Border Patrol Agent Was Properly Fired
WASHINGTON (CN) - U.S. Customs was right to fire an agent for sending "hundreds of unsolicited letters to college students expressing negative opinions about African Americans," a federal judge ruled.
Douglas Sczygelski was hired by the U.S. Customs and Border Protection (CBP) Agency in 2006 to work in North Dakota as an agricultural specialist.
He was fired in 2008 after his letters came to light, according to a federal complaint Sczygelski filed that year in North Dakota.
Sczygelski said the firing affected his ability to obtain employment with the CBP in New York and that his actions did not violate CBP standards because his conduct was not "invidious or derogatory."
He also claimed the CBP violated his First Amendment right to free speech by firing him and that the punishment was disproportionate to the crime.
Because Sczygelski was a paid intern, not a federal employee, U.S. Magistrate Judge Karen Klein dismissed all but the First Amendment claim for lack of jurisdiction, granting summary judgment in favor of the CBP.
Klein concluded that "while plaintiff's speech involved a matter of public concern, the defendant has carried its burden in showing that its interest in the efficient operation of the government agency outweighs the plaintiff's free speech in this matter."
The 8th Circuit affirmed in March 2011.
Sczygelski filed another federal lawsuit the following December, this time in Washington, D.C., and taking aim at the Office of Special Counsel for refusing to open his case. Many of his claims were identical to the ones in his first lawsuit, prompting U.S. District Judge Mary Collyer to bar them based on res judicata.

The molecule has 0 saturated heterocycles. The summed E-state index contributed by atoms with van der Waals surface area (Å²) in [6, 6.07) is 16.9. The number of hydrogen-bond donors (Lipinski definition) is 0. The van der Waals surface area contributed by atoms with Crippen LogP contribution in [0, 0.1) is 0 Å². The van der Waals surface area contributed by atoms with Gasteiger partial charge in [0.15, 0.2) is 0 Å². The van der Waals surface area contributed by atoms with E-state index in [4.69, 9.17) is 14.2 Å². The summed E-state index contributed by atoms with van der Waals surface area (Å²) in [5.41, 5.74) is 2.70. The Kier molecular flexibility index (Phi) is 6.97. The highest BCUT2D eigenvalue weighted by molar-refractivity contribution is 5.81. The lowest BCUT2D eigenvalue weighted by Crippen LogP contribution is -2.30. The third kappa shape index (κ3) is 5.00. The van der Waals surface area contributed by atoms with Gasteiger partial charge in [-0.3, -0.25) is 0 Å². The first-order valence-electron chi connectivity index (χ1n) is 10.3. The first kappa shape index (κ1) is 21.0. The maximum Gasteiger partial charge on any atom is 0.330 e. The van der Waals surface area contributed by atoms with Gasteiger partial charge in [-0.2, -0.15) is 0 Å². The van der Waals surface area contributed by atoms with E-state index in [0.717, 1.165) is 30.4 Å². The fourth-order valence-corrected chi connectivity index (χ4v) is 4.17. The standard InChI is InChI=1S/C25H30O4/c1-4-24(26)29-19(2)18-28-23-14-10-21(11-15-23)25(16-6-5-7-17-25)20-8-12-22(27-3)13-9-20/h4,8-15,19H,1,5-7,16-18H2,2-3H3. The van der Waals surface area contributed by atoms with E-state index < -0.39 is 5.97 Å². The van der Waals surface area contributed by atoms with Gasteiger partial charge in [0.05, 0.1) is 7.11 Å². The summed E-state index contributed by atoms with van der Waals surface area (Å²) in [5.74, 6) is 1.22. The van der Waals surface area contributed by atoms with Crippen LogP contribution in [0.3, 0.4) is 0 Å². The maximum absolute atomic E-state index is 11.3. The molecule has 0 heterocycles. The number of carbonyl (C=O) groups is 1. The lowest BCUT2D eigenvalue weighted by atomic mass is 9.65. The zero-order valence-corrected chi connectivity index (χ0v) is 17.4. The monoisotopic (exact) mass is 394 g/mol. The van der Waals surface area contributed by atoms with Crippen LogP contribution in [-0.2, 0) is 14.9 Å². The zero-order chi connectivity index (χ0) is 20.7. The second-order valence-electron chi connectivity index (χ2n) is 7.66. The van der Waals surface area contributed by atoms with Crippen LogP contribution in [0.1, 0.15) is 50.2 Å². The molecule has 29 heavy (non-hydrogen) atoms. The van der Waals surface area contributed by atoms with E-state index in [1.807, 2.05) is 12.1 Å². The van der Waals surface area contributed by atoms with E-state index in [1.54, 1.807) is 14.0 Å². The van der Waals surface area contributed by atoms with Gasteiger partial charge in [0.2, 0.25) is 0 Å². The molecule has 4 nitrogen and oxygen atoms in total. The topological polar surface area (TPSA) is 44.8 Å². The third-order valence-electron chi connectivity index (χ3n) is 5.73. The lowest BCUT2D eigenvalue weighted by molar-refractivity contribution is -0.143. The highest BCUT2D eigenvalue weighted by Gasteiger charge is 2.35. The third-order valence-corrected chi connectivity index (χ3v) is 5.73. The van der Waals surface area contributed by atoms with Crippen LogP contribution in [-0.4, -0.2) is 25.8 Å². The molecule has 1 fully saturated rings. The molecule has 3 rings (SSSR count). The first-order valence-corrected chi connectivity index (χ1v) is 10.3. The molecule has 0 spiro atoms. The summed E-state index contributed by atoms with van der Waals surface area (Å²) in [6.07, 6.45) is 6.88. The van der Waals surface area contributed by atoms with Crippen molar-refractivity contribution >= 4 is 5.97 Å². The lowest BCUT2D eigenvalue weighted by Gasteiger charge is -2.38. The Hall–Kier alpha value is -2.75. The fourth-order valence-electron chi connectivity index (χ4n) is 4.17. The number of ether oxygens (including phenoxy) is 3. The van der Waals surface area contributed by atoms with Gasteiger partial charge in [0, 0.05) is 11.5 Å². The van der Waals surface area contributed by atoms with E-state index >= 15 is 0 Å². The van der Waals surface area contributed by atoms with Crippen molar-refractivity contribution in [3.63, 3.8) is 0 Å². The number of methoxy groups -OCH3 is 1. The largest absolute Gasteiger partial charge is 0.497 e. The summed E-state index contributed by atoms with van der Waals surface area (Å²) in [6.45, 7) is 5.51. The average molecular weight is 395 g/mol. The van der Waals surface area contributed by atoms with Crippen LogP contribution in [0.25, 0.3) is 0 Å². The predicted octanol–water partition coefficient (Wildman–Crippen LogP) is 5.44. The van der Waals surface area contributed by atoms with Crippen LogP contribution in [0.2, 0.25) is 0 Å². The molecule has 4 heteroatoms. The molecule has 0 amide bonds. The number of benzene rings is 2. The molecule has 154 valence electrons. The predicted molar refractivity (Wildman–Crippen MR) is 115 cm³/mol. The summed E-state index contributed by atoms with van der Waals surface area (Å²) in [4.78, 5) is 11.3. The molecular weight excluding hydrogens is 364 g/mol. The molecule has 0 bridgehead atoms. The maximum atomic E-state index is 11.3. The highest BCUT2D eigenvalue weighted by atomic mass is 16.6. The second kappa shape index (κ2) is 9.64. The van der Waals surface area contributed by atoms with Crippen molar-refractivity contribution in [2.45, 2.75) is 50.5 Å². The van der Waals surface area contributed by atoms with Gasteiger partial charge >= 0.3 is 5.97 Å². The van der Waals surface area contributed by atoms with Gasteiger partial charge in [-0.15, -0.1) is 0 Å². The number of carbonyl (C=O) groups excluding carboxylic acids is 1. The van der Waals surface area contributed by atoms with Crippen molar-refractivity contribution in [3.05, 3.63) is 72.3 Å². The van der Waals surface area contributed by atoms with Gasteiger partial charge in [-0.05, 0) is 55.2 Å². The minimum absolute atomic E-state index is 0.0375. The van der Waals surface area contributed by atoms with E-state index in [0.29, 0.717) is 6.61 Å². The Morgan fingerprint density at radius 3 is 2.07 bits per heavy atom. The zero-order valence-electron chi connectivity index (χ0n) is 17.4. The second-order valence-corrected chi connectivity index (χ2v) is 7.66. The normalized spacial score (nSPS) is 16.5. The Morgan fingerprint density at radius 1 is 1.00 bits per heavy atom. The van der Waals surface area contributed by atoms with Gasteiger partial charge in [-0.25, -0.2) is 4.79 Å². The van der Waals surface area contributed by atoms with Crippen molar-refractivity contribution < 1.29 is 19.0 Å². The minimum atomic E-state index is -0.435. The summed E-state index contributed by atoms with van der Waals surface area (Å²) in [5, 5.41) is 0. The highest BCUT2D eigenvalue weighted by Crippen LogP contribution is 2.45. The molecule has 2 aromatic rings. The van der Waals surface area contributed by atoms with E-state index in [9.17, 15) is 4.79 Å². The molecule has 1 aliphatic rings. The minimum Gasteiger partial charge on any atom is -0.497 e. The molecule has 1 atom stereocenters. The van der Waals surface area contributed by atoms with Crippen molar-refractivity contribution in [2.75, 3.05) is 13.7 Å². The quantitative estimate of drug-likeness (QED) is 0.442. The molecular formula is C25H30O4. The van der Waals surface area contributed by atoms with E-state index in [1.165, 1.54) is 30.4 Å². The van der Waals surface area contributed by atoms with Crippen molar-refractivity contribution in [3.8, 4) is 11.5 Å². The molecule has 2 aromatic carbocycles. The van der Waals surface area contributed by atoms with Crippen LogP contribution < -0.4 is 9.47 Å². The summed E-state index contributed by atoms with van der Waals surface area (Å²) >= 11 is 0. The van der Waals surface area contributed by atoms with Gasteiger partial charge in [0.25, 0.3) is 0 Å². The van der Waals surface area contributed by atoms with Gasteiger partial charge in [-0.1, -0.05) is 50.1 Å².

Sczygelski turned his attention back to the CBP in October 2013, filing another federal complaint in D.C., again claiming the termination violated his constitutional rights. The agency is misidentified as Customs and Border Patrol in the case caption.
The CBP moved to dismiss in March this year, saying his claims are barred by res judicata and claim preclusion.
U.S. District Judge James Boasberg agreed this week, stating that Sczygelski's prior lawsuits involved the same claims and the same parties, and that a final judgment was made on the merits by a court of "competent jurisdiction," fulfilling all the requirements for res judicata.
"The principle issue here ... relates to the first requirement - namely, whether this case and Sczygelski I involved the 'same claim or cause of action,'" Boasberg wrote.
Boasberg noted that while Sczygelski presented new theories in this latest lawsuit, the claims are indeed the same.
"Although Sczygelski relies on a new legal theory - namely, the Equal Protection Clause - this does not give him the ability to relitigate the legality of his termination. Because this new suit is nothing more than another challenge to his prior removal, the doctrine of res judicata requires that defendant's motion be granted."